“It would be a bit cynical of me not to admit that there are elements of that, yes. But it’s important to note that even Indiana Jones (whom I’m professionally obligated to mention at some point) would have looked a bit outdated even in the 1930’s when most of his movies are set. Archaeology in the years leading up to World War II was starting to take shape as the profession it is today. It’s a combination of hard physical work, careful recording, data processing, scientific analysis, theory and intensive library research. We’re obligated to excavate and record the results with care and precision, which is interesting but obviously very different from nabbing an idol from a Mayan temple. Archaeology can seem a long way from that romantic ideal, but that’s ultimately a good thing, and it’s still a lot of fun and very satisfying.”
Why is archaeology important?
“Archaeology is important because understanding humanity is important, and the state of the world now is the sum of all that history of humanity that has come before. At the moment the Middle East is facing a real crisis in terms of the preservation of its incredible but very vulnerable heritage, especially in places like Syria and Iraq. The situation there has really thrown light on why archaeology and archaeologists are indispensable.”
What got you interested in archeology?
“I started thinking about going into archaeology when I was studying theology. I was focusing on biblical studies and the most interesting thing about the Bible is without a doubt the cultural and historical context it comes from. That was my first exposure to the archaeology of ancient Israel, and I discovered it was both complex and fascinating.”
Where is the dig you have been working on over the northern hemisphere summer?
“This year will be my second summer at Tel Abel Beth Maccah, in the Huleh Valley in the far north of Israel. The word ‘tel’ means ‘mound’ in Hebrew, so it’s basically a large artificial hill made out of human occupation. The site has a long history of occupation, perhaps as far back as the third millennium BC, but its main period as a city as far as we can tell was in the Middle Bronze Age and the earlier part of the Iron Age.
The site is one of the largest in the far north of Israel and sits in an area that in the Iron Age (about 1200-550 BC) would have been a cross-road of sorts between Israel to the south, the Phoenicians in what is now Lebanon, and the Arameans to the north-east in what is now Syria.”
Have you found what you expected?
“Effectively, yes, but there are always complications that emerge in archaeology that can affect what a site will reveal about itself. At Tel Abel Beth Maacah for example, the highest part of the mound, which would usually be a prime target for excavation, is partly covered by a couple of old Israeli army bunkers, so that’s a bit frustrating.”
What has been the most exciting moment for you at this site?
“Last year I supervised a section of my area right near those old army bunkers, and we found part of a large wall from the Iron Age. It could be a defensive wall, which means there was likely something serious going on around this part of the tel. This happened over the course of a week, mind you.”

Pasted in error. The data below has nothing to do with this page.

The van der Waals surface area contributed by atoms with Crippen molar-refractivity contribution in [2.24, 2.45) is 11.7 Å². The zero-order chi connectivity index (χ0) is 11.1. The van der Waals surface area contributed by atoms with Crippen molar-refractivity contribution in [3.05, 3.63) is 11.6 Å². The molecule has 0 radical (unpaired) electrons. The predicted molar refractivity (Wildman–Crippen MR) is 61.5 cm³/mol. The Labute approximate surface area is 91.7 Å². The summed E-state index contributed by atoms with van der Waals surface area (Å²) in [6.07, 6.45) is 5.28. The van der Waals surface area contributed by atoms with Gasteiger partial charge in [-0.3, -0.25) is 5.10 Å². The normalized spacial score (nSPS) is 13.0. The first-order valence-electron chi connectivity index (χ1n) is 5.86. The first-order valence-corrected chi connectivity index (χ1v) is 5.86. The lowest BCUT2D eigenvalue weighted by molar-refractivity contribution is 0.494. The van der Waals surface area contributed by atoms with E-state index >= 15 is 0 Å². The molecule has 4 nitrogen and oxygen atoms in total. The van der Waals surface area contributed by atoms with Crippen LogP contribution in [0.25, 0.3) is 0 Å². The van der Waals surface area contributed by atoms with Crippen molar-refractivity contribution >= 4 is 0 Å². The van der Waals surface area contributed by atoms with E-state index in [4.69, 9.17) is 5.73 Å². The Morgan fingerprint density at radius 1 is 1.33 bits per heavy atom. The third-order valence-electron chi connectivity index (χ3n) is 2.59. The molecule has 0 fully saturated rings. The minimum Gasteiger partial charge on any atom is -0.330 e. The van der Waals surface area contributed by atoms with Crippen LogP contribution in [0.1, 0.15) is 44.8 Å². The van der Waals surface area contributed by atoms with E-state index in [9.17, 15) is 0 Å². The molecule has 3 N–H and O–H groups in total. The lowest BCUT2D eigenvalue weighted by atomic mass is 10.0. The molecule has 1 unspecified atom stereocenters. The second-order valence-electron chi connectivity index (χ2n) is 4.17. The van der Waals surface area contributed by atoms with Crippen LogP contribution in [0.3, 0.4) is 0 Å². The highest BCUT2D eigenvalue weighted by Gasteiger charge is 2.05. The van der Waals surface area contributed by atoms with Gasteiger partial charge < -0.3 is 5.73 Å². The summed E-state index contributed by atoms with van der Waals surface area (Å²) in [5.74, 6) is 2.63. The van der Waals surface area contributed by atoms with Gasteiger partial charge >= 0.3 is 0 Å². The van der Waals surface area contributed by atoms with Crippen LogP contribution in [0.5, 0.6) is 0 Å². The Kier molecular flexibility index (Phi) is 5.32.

What’s it like living with your colleagues during the dig?
“We live on a kibbutz (originally communal farming villages) during the season. Obviously it doesn’t have all the comforts of home but I do get to dig with a very enjoyable group of people who I like working with very much. The kibbutz is very pleasant and we have some fun in our downtime.”
Who are your colleagues?
“It’s a relatively small group compared to other excavations in Israel and has many graduate students like myself, mostly from Israel and the US. You also get volunteers who come just for the love of digging or the experience. Our fearless leaders who direct the dig are Professor Bob Mullins of Azusa Pacific University in Los Angeles and Drs Nava Panitz-Cohen and Naama Yahalom-Mack of the Hebrew University of Jerusalem.”
What is a typical day on the dig like?
“Our excavation takes place in the Israeli summer, so to avoid the heat we have to wake up very early, around 4.30am, dig until breakfast, and then dig again until lunchtime. We then return to the kibbutz and after lunch do office work and wash all the pottery we collected the previous day (you find a lot a pottery). We also sort the pottery according the period it’s from. After dinner we sometimes have a lecture, or just chill out.”
What’s your favourite part of the job?
“Finding something that contributes to the understanding of the site, and being able to discuss it with my learned colleagues right then and there. I also like that even as you’re just moving dirt, you’re always learning.”
And the least favourite?
“Getting up so early. Even if you’re a morning person it can be tough, and I’m not, but you get used to it (more or less) after the first week or so.”
Zachary Thomas completed a Bachelor of Theology at ACU.